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Hello and welcome to Look East. so it's goodbye from me -
In the programme tonight: The agony of the families of the missing.
Left in limbo, but never giving up hope.
I often say now, I am sorry, I thought you were my son, sorry for
staring. What the leaked Labour Manifesto
means for us here in the East. Accident investigators demand carbon
monoxide alarms are installed Out on the Broads today, many boat
owners are complacent about the so-called silent killer. And as the
Norfolk and Norwich Festival gets under way, I will be trying out the
VR playground. First tonight, the hidden anguish
of hundreds of people in the region who've had a loved one missing
for more than a year. While thousands of people
disappear across Essex, Suffolk and Norfolk every year,
most are found. But Look East has discovered there
are 313 cases where the missing Some cases hit the headlines,
like the search for the airman Corrie McKeague, and Luke Durbin,
who vanished 11 years ago in Ipswich, but many
don't make the news. Musician Anthony Stammers was 27
when he left the family home Today, his parents Rob and Julie
told us they'll never give up It has had a horrendous effect on us
all. There are a few incidents where I have looked at people which must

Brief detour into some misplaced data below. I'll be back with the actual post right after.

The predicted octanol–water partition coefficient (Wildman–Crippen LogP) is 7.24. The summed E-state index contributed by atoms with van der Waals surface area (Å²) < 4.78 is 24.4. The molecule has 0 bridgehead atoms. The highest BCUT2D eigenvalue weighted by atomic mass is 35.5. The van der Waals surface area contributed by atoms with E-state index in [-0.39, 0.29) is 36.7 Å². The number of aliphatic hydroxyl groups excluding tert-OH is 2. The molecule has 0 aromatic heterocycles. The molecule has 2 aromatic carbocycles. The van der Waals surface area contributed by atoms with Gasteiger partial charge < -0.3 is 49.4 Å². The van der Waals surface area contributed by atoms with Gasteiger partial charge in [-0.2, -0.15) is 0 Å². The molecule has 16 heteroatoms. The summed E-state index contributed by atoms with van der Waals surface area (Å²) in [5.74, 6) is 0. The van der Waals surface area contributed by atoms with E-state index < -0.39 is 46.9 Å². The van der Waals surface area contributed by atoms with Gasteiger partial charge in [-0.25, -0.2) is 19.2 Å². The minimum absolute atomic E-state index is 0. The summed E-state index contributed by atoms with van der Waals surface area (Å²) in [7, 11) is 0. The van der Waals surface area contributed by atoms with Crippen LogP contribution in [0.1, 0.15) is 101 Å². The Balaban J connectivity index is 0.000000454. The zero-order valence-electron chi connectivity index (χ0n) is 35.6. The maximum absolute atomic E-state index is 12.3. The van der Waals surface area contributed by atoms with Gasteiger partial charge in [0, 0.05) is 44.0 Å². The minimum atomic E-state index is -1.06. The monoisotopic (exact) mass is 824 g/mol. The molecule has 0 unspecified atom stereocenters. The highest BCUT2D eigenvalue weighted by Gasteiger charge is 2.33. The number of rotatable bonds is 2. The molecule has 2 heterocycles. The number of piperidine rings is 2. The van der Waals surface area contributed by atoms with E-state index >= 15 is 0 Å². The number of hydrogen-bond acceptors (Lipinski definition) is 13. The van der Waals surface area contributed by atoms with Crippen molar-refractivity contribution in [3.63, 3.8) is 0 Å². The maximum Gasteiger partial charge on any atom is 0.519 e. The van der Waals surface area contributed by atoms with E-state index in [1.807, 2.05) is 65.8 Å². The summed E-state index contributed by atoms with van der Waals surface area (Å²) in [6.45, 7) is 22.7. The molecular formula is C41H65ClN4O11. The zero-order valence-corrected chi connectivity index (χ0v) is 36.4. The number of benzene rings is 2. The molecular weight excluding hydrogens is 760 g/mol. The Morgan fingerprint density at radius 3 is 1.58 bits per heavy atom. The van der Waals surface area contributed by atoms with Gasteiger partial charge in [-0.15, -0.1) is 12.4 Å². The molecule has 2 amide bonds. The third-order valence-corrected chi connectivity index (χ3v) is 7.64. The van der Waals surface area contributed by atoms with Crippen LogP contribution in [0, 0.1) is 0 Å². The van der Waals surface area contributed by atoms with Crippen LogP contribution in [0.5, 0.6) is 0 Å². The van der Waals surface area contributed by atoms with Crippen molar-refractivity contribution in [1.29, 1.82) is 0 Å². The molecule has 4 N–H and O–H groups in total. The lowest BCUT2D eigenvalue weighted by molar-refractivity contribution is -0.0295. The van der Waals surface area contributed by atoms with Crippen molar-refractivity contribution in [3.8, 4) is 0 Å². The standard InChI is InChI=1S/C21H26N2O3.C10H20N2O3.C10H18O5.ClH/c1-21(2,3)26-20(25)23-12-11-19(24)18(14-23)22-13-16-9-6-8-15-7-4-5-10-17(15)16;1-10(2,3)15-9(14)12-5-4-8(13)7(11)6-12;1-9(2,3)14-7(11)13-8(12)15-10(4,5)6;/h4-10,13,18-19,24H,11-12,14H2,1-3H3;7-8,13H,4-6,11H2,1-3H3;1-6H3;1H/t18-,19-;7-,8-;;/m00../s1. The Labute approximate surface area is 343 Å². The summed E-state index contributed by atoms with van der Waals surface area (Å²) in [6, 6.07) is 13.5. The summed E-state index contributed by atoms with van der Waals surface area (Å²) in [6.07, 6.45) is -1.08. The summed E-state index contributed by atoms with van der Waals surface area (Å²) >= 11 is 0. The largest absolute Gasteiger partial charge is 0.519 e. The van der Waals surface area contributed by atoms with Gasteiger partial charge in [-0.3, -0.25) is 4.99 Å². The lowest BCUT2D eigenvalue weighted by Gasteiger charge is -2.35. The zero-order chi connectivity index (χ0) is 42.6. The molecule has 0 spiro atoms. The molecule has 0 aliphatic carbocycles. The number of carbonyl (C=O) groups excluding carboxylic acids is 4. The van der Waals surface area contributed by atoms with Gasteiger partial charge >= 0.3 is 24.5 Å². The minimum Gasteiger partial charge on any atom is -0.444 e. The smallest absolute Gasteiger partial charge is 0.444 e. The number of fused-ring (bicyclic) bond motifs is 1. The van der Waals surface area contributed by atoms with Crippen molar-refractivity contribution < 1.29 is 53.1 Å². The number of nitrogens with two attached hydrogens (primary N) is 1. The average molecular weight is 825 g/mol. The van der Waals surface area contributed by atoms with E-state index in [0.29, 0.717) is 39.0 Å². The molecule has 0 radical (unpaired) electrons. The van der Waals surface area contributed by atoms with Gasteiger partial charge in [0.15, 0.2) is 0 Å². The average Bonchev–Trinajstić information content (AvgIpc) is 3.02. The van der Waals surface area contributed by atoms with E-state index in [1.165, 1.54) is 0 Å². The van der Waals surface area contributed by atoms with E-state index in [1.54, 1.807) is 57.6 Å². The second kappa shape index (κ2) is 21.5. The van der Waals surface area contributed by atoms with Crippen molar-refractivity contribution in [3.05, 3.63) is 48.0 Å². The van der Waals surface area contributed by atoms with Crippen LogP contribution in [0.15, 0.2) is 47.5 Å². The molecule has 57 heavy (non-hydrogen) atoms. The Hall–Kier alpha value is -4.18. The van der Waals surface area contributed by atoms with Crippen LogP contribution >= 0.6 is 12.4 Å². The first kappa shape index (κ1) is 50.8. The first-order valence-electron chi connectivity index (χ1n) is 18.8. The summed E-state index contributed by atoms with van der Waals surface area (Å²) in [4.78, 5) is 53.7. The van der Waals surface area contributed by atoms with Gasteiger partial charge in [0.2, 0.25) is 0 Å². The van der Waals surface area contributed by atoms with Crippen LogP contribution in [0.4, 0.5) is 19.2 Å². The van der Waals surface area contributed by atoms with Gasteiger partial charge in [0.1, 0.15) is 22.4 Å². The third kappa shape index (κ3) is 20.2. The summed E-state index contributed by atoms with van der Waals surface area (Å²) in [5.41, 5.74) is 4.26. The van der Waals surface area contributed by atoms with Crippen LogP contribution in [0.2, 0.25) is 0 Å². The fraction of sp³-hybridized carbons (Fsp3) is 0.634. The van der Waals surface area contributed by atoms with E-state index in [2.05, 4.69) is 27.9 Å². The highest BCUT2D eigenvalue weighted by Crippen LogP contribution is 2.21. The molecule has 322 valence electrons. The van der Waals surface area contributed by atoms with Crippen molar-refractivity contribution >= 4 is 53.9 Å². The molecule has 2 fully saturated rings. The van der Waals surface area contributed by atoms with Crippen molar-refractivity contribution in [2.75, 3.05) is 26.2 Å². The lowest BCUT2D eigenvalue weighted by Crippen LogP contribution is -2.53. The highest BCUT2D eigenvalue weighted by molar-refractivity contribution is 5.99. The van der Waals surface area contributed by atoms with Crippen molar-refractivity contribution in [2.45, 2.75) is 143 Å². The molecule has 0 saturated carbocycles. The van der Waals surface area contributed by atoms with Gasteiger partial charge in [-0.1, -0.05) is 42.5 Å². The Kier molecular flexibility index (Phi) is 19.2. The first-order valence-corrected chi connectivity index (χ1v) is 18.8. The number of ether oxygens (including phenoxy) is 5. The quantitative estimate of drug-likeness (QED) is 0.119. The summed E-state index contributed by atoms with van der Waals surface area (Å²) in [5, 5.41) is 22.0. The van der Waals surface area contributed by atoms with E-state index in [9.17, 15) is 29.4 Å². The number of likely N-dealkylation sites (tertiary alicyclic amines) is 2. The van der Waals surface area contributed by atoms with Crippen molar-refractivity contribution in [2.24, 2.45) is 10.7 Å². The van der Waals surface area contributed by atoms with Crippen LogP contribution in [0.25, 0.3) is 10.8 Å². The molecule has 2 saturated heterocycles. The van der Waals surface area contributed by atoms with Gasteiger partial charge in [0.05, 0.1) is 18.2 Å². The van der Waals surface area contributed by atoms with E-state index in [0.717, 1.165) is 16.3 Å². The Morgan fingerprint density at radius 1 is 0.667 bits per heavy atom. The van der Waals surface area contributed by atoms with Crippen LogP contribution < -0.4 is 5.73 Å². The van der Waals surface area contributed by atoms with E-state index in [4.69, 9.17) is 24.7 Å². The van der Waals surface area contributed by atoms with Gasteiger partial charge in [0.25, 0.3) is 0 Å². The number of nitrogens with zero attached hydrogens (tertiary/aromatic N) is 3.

have been waived. You sing, was it him? The problem is you wanted to be
him, you want these people to be him and you have got to rationalise it
and say, no, it wasn't. I often say to somebody, I thought you were my
son, sorry I was staring. It is very difficult. The impact you were
talking about, you cannot imagine how it impacts on your life. When he
left the house, he had every intention of going to his
grandfather's funeral. Let us know you are safe. He had suffered from
some depression but we felt he was getting through it. I often shout,
hallow, Anthony, I'm home. It is a habit just in the hope that he will
reply. Hello, mum. You never stop searching, you never give up hope
that you will see him someday. Even now we sit down regularly and plan
the next thing. We have been to North Wales, you go into a church,
you leave a poster. We rarely go out without a leaflet or two in case we
bump into people. Anthony, we love you so very much and miss you so
very much, and all your friends miss you. We just love you and want you
back in our lives and hopes you want us in yours. And just to make
contact and let us know you are safe and well.
Rob and Julie Stammers talking about their missing son Anthony.
If you want help or advice, you can go to missingpeople.org.uk
or call their confidential helpline on 116 000.
The big election story of the day has been the leaking
We'll have more on that in a moment, but first some breaking news.
Late this afternoon, we heard that the Green Party
will not be fielding a candidate in North Norfolk.
That's the seat currently held by the Lib Dem MP Norman Lamb,
who is considered vulnerable this time round.
Our political correspondent Andrew Sinclair is here.
This is potentially quite significant because Norman Lamb
holds the seat with quite a small majority, just 4000. You will see
why this is interesting. Ukip came third with 8000 votes and on Tuesday
it said it would not stand this time, instead telling its supporters